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About being labeled a "Stalinist"

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Defected to the U.S.S.R.: 29 Jun 2010, 16:09
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Komsomol
Post 27 Jul 2011, 20:48
I've always liked the term "Stalinism" or "Stalinist" and I always believed that Stalinism meant that you simply supported the leadership, and political action that Stalin took while ruling the USSR. Also, supporting his policy Socialism in One Country which was used to counter the theory of "Permanent Revolution".

1.Is being labeled a Stalinist supposed to be derogatory in anyway?
2. Is Stalinism starting to become an ideology? (I will answer my own question in the next sentence.)

Also, I've never looked at Stalinism as any sort of ideology, just a certain group specifically, that adores, or supports Joseph Stalin and the role he played in the Socialist world. I believe the actual ideology of most Stalinists would officially be a "Marxist-Leninist" which is what Stalin was, or at lease some would say that's debatable...


Discuss if you'd like..but it'd be appreciated if there weren't any major debate on the ideas of Socialism in One Country and Permanent Revolution themselves, however, debate about the term Stalinism is definitely encouraged! (Because that's what this post is about)

Thanks, Comrades.
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Loz
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Defected to the U.S.S.R.: 06 Dec 2009, 23:17
Philosophized
Post 27 Jul 2011, 20:54
Stalin said once "I am just a disciple of Great Comrade Lenin".
It can even be said that "Stalinism" is actual,applied Marxism-Leninism.
Revisionists,opportunists,fascists and anti-communists of all colors tried to make "Stalinism" a derogatory term,they tried to turn it into an insult,but today it's becoming more and more clear to everyone that Stalin,despite his errors,fought for the people and strived for genuine communism.
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Defected to the U.S.S.R.: 29 Jun 2010, 16:09
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Komsomol
Post 27 Jul 2011, 22:07
Oh ok so you do support Stalin? You have me confused...I remember your sarcastic post about how you dreamed you were hanging out with Stalin and it seemed like you were viciously criticizing him and it seemed that you actually hated him. So you were joking?
You have to understand it's harder to tell if people are not being serious through text, Comrade. That is damn confusing..So you do like Stalin?

Yes, it is nice to see that more and more Stalin is being recognized as a positive figure.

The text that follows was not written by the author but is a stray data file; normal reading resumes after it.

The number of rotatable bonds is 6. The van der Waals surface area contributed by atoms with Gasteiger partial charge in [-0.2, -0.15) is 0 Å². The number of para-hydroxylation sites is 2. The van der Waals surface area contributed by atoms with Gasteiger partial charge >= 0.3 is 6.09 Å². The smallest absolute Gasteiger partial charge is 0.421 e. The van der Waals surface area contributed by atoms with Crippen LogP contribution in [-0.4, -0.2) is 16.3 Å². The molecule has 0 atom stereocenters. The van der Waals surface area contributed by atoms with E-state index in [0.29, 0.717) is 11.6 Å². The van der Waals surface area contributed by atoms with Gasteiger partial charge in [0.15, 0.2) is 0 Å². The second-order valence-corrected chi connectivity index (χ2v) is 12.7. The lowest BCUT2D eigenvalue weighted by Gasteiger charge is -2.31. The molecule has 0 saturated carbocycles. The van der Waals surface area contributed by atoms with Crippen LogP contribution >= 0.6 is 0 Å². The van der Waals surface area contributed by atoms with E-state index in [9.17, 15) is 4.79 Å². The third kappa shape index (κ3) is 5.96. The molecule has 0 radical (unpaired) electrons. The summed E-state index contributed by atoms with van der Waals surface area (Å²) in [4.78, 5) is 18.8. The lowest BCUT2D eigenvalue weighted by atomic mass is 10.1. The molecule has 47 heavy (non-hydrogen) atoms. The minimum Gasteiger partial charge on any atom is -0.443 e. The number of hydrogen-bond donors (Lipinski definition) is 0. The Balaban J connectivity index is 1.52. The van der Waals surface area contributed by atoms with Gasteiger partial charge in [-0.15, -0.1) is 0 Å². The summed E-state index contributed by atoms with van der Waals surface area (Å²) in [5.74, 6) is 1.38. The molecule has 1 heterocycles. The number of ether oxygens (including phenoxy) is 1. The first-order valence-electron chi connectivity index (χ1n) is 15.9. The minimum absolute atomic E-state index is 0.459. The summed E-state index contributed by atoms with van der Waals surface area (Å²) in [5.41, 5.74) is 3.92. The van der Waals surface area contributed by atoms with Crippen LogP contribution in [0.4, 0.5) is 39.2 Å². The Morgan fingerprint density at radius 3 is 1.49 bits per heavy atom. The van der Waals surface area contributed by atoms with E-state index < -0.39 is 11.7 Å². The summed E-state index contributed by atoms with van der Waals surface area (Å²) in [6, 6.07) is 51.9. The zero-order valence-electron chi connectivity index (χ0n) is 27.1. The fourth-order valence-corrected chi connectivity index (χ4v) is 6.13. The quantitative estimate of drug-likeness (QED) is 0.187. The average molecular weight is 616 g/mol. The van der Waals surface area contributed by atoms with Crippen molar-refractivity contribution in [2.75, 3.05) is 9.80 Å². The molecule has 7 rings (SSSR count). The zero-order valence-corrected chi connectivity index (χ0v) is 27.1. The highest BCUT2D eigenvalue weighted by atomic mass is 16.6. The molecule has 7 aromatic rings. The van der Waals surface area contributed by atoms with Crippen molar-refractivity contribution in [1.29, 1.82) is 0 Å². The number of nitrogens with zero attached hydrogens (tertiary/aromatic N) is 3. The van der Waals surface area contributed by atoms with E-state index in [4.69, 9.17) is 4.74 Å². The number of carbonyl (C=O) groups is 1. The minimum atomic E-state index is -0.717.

I read in an older post of yours, that you said it should be an honor to be called a "Stalinist" I definitely agree!

Also, Trotskyists like to throw the term "Stalinist" around as a negative one, and try to disassociate it from Marxism or Leninism.
Партия всегда права.
Die Partei hat immer recht.
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Loz
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Defected to the U.S.S.R.: 06 Dec 2009, 23:17
Philosophized
Post 27 Jul 2011, 22:35
Quote:
Oh ok so you do support Stalin? You have me confused...I remember your sarcastic post about how you dreamed you were hanging out with Stalin and it seemed like you were viciously criticizing him and it seemed that you actually hated him. So you were joking?

Yes i do support him.And i was of course joking in that dreams-thread.

Quote:
That is damn confusing..So you do like Stalin?

Well,Stalin definitely isn't a "likable" figure,but i think that his policies were,in the end,good.

Quote:
Also, Trotskyists like to throw the term "Stalinist" around as a negative one, and try to disassociate it from Marxism or Leninism.

Not just the Trotskytes though,but all kinds of people,from communists to anti-communists.
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Defected to the U.S.S.R.: 20 Jul 2011, 15:17
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Post 27 Jul 2011, 23:15
Man In Grey wrote:
I always believed that Stalinism meant that you simply supported the leadership, and political action that Stalin took while ruling the USSR. Also, supporting his policy Socialism in One Country which was used to counter the theory of "Permanent Revolution"... I've never looked at Stalinism as any sort of ideology, just a certain group specifically, that adores, or supports Joseph Stalin and the role he played in the Socialist world.


Well, the English suffix -ist refers to a follower of an -ism (in this case, Stalinism), which usually denotes an ideology. So, to me, being a "Stalinist" means to subscribe wholesale to the ideology underlying his writings and policies, which is much different than being sympathetic to Stalin as a political leader during a particular historical moment.
Loz
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Defected to the U.S.S.R.: 06 Dec 2009, 23:17
Philosophized